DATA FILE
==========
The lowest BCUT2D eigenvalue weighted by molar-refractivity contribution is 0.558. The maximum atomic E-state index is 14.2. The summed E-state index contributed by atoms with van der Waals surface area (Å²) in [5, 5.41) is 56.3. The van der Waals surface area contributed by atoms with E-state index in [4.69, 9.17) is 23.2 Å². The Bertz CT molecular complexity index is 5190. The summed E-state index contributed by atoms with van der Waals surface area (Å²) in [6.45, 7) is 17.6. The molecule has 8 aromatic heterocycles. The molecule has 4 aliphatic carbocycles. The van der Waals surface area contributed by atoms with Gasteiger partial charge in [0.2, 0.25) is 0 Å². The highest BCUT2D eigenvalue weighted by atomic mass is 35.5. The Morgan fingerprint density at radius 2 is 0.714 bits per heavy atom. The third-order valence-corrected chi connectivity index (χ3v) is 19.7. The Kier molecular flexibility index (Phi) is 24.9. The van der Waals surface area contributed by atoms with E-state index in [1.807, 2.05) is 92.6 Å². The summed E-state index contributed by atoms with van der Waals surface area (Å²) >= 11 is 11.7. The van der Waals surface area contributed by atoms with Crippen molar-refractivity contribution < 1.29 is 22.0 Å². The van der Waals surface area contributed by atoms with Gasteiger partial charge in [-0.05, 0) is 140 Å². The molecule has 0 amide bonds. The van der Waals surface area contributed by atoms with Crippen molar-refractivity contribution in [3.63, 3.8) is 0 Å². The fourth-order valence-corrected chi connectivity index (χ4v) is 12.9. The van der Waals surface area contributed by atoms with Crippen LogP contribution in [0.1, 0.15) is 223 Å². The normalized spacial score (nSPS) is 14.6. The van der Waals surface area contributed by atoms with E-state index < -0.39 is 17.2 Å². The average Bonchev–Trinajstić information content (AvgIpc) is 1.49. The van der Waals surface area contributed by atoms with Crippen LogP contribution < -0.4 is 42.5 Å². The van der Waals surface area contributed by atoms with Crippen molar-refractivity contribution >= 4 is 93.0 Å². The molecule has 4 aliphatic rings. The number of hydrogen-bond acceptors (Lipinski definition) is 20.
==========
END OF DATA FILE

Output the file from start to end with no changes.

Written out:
The lowest BCUT2D eigenvalue weighted by molar-refractivity contribution is 0.558. The maximum atomic E-state index is 14.2. The summed E-state index contributed by atoms with van der Waals surface area (Å²) in [5, 5.41) is 56.3. The van der Waals surface area contributed by atoms with E-state index in [4.69, 9.17) is 23.2 Å². The Bertz CT molecular complexity index is 5190. The summed E-state index contributed by atoms with van der Waals surface area (Å²) in [6.45, 7) is 17.6. The molecule has 8 aromatic heterocycles. The molecule has 4 aliphatic carbocycles. The van der Waals surface area contributed by atoms with Gasteiger partial charge in [0.2, 0.25) is 0 Å². The highest BCUT2D eigenvalue weighted by atomic mass is 35.5. The Morgan fingerprint density at radius 2 is 0.714 bits per heavy atom. The third-order valence-corrected chi connectivity index (χ3v) is 19.7. The Kier molecular flexibility index (Phi) is 24.9. The van der Waals surface area contributed by atoms with E-state index in [1.807, 2.05) is 92.6 Å². The summed E-state index contributed by atoms with van der Waals surface area (Å²) >= 11 is 11.7. The van der Waals surface area contributed by atoms with Crippen molar-refractivity contribution < 1.29 is 22.0 Å². The van der Waals surface area contributed by atoms with Gasteiger partial charge in [-0.05, 0) is 140 Å². The molecule has 0 amide bonds. The van der Waals surface area contributed by atoms with Crippen molar-refractivity contribution in [3.63, 3.8) is 0 Å². The fourth-order valence-corrected chi connectivity index (χ4v) is 12.9. The van der Waals surface area contributed by atoms with Crippen LogP contribution in [0.1, 0.15) is 223 Å². The normalized spacial score (nSPS) is 14.6. The van der Waals surface area contributed by atoms with E-state index < -0.39 is 17.2 Å². The average Bonchev–Trinajstić information content (AvgIpc) is 1.49. The van der Waals surface area contributed by atoms with Crippen LogP contribution < -0.4 is 42.5 Å². The van der Waals surface area contributed by atoms with Crippen molar-refractivity contribution >= 4 is 93.0 Å². The molecule has 4 aliphatic rings. The number of hydrogen-bond acceptors (Lipinski definition) is 20.